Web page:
Psychological Self-Help

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76
one or both parents. Conflicts usually start during the 12 to 16-year-old
period. Friends become more important than parents. Parent-teenager fights
range in intensity from quiet withdrawal to raging arguments on every issue. 
Conflicts may begin with the teenager stopping doing certain things that
please their parents--or that would indicate closeness or similarity to the
parents, like going to church or to the movies with the parents. They want to
be on their own, to "do their own thing," which sometimes evolves into
having the responsibilities of a 5-year-old and the freedom of a 25-year-old.
Parental rules and values are often challenged or broken. This is called
"boundary breaking;" in moderation it is natural, normal, necessary, and
healthy. Depending on the peer group, the teenager may do some things
partly to "shake up" or defy the parents (and the establishment)--dress, talk,
dance, and "have fun" in their own way. Using drugs, reckless driving,
drinking, staying out late, getting "too serious," and other behaviors may be
for excitement but boundary breaking may be involved too. When the parents
object or refuse permission, the teenager may intensely resent their
interference (which is why the topic is covered in this chapter). 
The parents may respond just as strongly to the teenager's new behavior.
When the agreeable kid starts to argue about everything, it is baffling to the
parents. Parents resent defiance, especially parents who are authoritarian, I-
make-the-rules-type. They may feel like a failure as a parent. The teenager's
ideas seem totally unreasonable to them. The parents' emotional reaction is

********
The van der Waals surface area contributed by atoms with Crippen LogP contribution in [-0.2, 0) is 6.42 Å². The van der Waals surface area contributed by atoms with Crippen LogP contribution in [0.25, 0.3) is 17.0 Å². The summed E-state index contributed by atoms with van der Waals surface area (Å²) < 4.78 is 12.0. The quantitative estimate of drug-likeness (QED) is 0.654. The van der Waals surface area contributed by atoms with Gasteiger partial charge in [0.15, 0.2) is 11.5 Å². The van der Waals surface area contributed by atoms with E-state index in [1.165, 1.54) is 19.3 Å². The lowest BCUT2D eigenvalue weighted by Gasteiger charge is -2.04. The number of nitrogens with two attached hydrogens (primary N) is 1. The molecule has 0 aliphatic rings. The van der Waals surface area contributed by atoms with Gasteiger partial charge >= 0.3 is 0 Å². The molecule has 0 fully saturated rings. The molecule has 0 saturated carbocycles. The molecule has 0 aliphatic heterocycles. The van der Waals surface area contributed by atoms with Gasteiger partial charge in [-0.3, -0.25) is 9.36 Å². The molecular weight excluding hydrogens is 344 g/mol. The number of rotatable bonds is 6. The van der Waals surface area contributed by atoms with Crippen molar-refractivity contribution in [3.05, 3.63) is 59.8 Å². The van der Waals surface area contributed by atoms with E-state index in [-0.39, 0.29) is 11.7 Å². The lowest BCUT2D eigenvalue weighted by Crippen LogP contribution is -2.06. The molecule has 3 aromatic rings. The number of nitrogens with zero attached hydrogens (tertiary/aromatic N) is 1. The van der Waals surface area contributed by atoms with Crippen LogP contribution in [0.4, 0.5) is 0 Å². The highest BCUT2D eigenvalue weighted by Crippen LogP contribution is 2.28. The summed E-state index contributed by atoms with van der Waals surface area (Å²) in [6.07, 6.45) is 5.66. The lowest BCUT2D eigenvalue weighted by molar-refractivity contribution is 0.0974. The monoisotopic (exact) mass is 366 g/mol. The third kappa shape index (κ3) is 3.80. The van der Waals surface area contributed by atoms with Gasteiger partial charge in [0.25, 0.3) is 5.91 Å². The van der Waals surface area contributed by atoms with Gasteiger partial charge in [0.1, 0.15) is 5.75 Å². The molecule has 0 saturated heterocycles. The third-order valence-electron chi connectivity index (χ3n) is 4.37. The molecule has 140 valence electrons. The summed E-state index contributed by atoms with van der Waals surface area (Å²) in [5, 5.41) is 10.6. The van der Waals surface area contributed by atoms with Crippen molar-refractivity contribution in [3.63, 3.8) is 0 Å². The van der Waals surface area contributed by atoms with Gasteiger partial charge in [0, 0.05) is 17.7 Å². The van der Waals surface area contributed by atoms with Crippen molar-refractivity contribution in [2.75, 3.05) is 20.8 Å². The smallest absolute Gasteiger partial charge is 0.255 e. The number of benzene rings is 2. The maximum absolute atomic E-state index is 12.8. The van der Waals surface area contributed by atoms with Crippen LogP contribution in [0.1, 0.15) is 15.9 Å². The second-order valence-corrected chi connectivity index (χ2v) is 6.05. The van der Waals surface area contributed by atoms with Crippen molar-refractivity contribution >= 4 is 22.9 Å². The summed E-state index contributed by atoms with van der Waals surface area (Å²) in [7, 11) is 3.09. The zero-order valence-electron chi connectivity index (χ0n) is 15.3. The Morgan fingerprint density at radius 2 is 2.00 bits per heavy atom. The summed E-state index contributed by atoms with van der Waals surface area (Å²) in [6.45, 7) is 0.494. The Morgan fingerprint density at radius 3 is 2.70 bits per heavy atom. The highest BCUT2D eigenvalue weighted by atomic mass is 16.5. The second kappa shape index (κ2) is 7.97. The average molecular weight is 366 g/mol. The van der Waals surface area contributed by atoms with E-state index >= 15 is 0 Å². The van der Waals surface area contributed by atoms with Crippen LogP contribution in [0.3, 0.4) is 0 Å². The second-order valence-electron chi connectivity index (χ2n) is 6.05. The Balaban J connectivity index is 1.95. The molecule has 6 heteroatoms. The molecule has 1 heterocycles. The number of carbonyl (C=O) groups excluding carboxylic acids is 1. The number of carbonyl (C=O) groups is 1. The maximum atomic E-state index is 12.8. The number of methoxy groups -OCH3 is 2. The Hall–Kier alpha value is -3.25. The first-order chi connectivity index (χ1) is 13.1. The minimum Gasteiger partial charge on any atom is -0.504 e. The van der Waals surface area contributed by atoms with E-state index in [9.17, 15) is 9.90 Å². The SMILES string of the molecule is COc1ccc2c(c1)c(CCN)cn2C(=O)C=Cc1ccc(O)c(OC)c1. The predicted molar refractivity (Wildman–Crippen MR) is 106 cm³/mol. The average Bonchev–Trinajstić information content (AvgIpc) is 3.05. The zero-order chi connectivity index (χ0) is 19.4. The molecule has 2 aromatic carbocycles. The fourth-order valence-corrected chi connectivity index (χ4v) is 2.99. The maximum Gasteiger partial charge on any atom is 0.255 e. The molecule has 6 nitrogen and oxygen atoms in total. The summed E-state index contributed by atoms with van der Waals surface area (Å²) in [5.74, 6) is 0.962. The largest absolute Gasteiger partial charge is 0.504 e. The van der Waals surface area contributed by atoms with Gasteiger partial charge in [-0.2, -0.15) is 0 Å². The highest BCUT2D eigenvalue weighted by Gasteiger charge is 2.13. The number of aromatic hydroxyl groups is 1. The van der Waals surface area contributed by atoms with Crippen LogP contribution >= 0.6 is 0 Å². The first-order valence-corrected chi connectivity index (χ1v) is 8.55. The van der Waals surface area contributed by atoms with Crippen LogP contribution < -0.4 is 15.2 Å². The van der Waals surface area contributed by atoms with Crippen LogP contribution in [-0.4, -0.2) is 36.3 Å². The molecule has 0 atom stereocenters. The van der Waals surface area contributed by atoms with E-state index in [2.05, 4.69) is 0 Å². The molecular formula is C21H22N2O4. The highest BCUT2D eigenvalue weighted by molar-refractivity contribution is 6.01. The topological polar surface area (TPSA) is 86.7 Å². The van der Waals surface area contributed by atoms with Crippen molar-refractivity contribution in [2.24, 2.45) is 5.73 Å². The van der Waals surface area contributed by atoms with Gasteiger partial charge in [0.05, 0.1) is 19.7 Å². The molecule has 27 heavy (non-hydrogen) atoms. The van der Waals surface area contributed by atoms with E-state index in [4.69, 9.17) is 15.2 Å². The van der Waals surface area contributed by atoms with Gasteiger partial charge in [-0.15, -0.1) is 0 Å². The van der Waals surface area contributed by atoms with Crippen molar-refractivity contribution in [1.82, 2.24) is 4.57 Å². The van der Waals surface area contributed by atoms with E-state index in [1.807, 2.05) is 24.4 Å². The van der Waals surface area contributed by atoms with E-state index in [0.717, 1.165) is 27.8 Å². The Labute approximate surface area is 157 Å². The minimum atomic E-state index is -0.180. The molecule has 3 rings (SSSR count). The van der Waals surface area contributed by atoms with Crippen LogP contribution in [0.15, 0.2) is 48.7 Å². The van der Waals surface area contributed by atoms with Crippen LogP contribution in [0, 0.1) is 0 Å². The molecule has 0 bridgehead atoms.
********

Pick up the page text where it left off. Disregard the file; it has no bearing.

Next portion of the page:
more than just reasonable concern for the teenager's welfare, it is an intense
reaction--either panic that the son or daughter is headed for disaster or
boiling resentment of the teenager's rebelliousness. When both respond with
strong resentment, it is war. 
Why this war? In some families these quarrels may be necessary in order
for the young person to become "his/her own person" and free him/herself
from parents' control. Sonnett (1975), Robertiello (1976), Ginott (1969) and
many others have speculated about the underlying causes somewhat as
follows: Teenagers are unsure of themselves but they pretend to be
confident. They fear admitting their doubts because that might lead to being
taken over again--almost smothered--by their parents' opinions and control.
Yet, there are temptations to not grow up, to be taken care of, and to avoid
scary responsibilities. This danger--of remaining a weak, dependent,
controlled child--provides the intense force behind the drive to be different
from and to challenge the parents. Teenagers deny the importance of their
relationships with parents; they give up hugging and kissing; they show little
gratitude; they emphasize their differences from their parents and their
similarity to their friends. All attempts, in part, to get free. 
Bickering, insulting, and getting mad push the parents away. Disliking
parents and not getting along with them makes it easier to leave. What do
the parents do? Some say, "I've taught you all I know, now go live life as you
choose and learn from your experiences. I'll always love you." Other parents
feel crushed and/or furious when teenagers decide to go a different direction.
These parents wanted their children to accomplish their goals and to conform
to their values and way of life. They perhaps hoped to live life, again, through
their children. At least, they wanted the son/daughter to follow their religion,
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